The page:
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6th Special Operations Squadron

The 6th Special Operations Squadron

The 6th Special Operations Squadron (SOS) is an admittedly odd duck in the “Big Blue” world of the U.S. Air Force. Not much “wild blue yonder” at all, as its airmen fly propeller-driven Russian- and Spanish-built transports as well as Russian- and U.S.-built Vietnam-era helicopters. And there is even less “slipping the surly bonds of earth” described in the poem “High Flight,” as the squadron’s organizational structure and terminology reflect the unmistakable imprint of U.S. Army Special Forces.

Likewise, this is reflected in the squadron training given to those volunteers who complete the pre-assignment screening process (e.g., light-infantry weapons proficiency, small-unit tactical movement, and escape and evasion). Describing the 6th SOS becomes more difficult still with the Air Force Special Operations Command’s (AFSOC) preference for the terms “combat aviation advisory unit” and “non-standard aircraft squadron” rather than the “Foreign Internal Defense-Aviation” language commonly used elsewhere throughout the Department of Defense (DoD).

A troubling corollary to this successful-if-belated expansion is that this singular squadron still remains, five years after the launch of the Global War on Terrorism, the only designated Foreign Internal Defense-Aviation unit in the Department of Defense.

Some clarification is thus mandatory here, as “odd duck” is not a DoD-sanctioned term. The AFSOC preference for “combat aviation advisor” at least provides a more upscale introduction of these remarkable airmen. Their story begins with the squadron’s activation at Hurlburt Field, Fla., in 1994, after years of debate within the Air Force concerning the proper role – if any – for aviation forces dedicated to the low intensity conflict-spectrum of warfare.

Thus “born” with decidedly mixed blessings, the 6th SOS languished and struggled for the next 13 years with an assigned strength barely exceeding 100 airmen. This was an odd state of affairs, as by 2005 so many of America’s allies in the Global War on Terrorism were asking for the squadron’s assistance that more than half such requests were declined due to the unit’s lack of resources. With such strong and still-growing “customer validation” mandating a change, steps were taken that led in 2007 to a near doubling in size of the squadron.

A troubling corollary to this successful-if-belated expansion is that this singular squadron still remains, five years after the launch of the Global War on Terrorism, the only designated Foreign Internal Defense-Aviation unit in the Department of Defense. Given the squadron’s successes and the fact that, relatively speaking, its annual budget comes out of DoD’s petty-cash drawer, this seeming paradox warrants a closer look.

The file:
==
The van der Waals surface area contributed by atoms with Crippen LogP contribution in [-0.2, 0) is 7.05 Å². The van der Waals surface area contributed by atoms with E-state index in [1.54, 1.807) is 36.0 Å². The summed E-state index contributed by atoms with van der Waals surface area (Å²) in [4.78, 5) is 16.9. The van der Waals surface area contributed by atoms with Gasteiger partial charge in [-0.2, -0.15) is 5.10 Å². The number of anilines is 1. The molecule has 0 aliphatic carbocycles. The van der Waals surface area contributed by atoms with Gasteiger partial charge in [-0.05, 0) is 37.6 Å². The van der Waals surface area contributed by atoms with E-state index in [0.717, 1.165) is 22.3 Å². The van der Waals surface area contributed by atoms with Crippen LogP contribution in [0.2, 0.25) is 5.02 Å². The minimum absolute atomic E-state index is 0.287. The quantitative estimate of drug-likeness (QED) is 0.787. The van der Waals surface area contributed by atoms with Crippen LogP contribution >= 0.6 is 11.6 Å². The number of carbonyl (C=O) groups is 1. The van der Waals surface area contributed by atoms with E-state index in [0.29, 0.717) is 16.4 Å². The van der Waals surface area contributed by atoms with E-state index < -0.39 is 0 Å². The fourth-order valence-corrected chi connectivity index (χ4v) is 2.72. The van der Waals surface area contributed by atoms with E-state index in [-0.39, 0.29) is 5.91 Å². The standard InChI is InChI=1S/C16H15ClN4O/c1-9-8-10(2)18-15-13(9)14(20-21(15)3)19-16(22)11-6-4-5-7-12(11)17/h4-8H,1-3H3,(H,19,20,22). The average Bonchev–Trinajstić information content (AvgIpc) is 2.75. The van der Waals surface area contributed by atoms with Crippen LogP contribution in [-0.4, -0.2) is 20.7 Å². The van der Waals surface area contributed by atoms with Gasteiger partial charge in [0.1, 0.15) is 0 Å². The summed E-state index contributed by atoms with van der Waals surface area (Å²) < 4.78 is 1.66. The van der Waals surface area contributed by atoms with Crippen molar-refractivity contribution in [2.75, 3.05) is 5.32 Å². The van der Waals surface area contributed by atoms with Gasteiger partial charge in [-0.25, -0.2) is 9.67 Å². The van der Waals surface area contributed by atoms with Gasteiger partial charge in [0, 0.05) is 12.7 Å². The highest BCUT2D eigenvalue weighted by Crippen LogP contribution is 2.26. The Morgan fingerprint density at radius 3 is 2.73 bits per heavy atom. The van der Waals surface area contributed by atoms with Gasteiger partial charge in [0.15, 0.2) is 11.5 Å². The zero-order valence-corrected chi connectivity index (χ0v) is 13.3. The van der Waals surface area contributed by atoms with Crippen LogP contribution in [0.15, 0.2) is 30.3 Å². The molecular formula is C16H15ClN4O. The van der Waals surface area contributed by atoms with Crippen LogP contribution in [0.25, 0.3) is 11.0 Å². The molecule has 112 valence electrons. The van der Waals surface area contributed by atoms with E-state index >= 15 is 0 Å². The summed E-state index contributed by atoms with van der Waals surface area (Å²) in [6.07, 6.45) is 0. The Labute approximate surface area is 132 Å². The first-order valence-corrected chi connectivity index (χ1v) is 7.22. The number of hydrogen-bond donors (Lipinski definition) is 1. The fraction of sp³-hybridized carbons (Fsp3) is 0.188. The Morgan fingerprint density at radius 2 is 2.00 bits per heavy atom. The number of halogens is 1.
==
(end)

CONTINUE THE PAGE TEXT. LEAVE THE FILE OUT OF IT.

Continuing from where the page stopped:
Foreign Internal Defense

The Goldwater-Nichols Act that created the U.S. Special Operations Command (USSOCOM) in 1986, specifically included, among the new command’s designated core missions, that of foreign internal defense (FID). The intent was, and remains, that FID operations provide an “enabling strategy” for America’s allies and could-be allies that are struggling to confront their own insurgency, terrorism, and illicit drug threats. In short, FID is meant to help our allies resolve their problems before they escalate to become America’s problems.

6th SOS Mil Mi-17

The Mi-17 exemplifies the Russian emphasis on high combat reliability with minimal maintenance that is found throughout its weapons inventory. For such reasons, both the the Mi-17 and its predecessor, the Mi-8, are employed by a considerable number of air forces outside the former Soviet bloc. Photo by Col. Michael E. Haas, USAF-Ret.

The obvious primacy of U.S. ground forces in assisting host-nation forces to combat insurgency, terrorism, and illicit drugs has spared DoD much of the traditional Army-Air Force rivalry that normally accompanies the perennial hot-button “roles and missions” debate. The most sophisticated air force in the world has, however, struggled to define its response to FID threats coming from the most unsophisticated end of the warfare spectrum.

How, for example, does “Big Blue” operate in Central and South America where less than 10 percent of the airfields can handle even the rugged C-130 Hercules? And what C-17 strategic airlift wing or HH-60 combat rescue squadron is tasked to assist African countries in sustaining and employing non-U.S. aircraft for which maintenance records – such as exist – may be found in a desk drawer? Obviously such non-standard problems require non-standard solutions.

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